OK, it's time for me to eat ash.
I just can't get this darn chip to talk to me by bit-bashing.
I have two routines, one sends a byte, low bit first, one receives a byte the same way.
To start the clock you need to send two pairs of bytes:
0x8E, 0x00 to write enable the registers
080, 0x00 sets seconds to zero and starts the clock
You can then keep sending 0x81 and read back to see if the clock has started, as the reply byte should increment by one every second, rolling over after 59.
This is the basic structure of the write - really just to prove I am setting RST/CE then clearing it after the write:
;RTC Macros .macro RTCRSTH sbi PORTB,RTCRST rcall FOURTEEN_NOPS .endmacro .macro RTCRSTL cbi PORTB,RTCRST RCALL FOURTEEN_NOPS .endmacro .MACRO RTC_WRITE_TWO_BYTES RTCRSTH ldi temp,@0 rcall RTC_WRITE_BYTE rcall FOURTEEN_NOPS ldi temp,@1 rcall RTC_WRITE_BYTE RTCRSTL .endmacro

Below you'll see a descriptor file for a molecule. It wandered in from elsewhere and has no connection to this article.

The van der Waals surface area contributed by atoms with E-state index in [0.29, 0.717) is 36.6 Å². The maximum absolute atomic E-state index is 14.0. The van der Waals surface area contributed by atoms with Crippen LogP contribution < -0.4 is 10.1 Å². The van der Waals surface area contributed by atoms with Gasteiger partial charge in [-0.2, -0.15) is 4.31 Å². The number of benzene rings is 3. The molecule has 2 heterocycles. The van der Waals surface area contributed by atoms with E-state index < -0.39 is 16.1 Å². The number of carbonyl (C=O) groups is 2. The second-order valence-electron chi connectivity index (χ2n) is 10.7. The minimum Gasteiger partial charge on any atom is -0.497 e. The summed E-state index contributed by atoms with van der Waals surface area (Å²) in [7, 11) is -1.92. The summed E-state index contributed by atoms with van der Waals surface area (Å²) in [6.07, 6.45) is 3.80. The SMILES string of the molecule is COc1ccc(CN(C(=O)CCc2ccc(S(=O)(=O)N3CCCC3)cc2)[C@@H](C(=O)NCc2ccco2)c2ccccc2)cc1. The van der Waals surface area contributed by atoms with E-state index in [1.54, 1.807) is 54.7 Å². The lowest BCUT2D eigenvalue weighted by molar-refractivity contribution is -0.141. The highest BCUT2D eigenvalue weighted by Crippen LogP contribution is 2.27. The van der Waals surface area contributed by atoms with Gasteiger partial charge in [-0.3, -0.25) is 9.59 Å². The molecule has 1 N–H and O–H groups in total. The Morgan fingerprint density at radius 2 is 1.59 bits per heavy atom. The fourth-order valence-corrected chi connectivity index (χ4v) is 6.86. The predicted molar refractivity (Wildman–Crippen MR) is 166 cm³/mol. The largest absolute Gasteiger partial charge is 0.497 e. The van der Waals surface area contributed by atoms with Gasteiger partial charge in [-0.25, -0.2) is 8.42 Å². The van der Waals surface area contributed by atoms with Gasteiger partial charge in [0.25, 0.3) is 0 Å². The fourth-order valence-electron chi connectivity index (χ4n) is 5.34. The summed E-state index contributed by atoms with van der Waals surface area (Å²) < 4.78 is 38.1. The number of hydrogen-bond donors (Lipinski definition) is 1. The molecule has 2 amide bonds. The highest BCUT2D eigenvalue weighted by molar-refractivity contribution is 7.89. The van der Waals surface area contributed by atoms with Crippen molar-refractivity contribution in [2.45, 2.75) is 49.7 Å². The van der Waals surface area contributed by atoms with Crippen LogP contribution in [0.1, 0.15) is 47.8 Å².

Now this is what the timing diagram looks like:
And this is what it looks like on the scope, bearing in mind bits are sent low bit first:
To cut to the chase, a receive looks exactly the same, except the data line is set as an input after the written byte. Putting the scope on during a read shows no signal coming back from the module.
I don't think it is a coding issue as (1) I can see all the correct signals going to the module and (2) as I'm using the scope to check it doesn't matter if my reading code is duff as I would see the return byte.
I have exhausted every avenue I can think of and am left with three possibilities (1) the chip is duff (2) there's a glitch between the two writes which appears to be linked to setting the data line as an output in the data direction register or (3) something I'm too stupid to think of.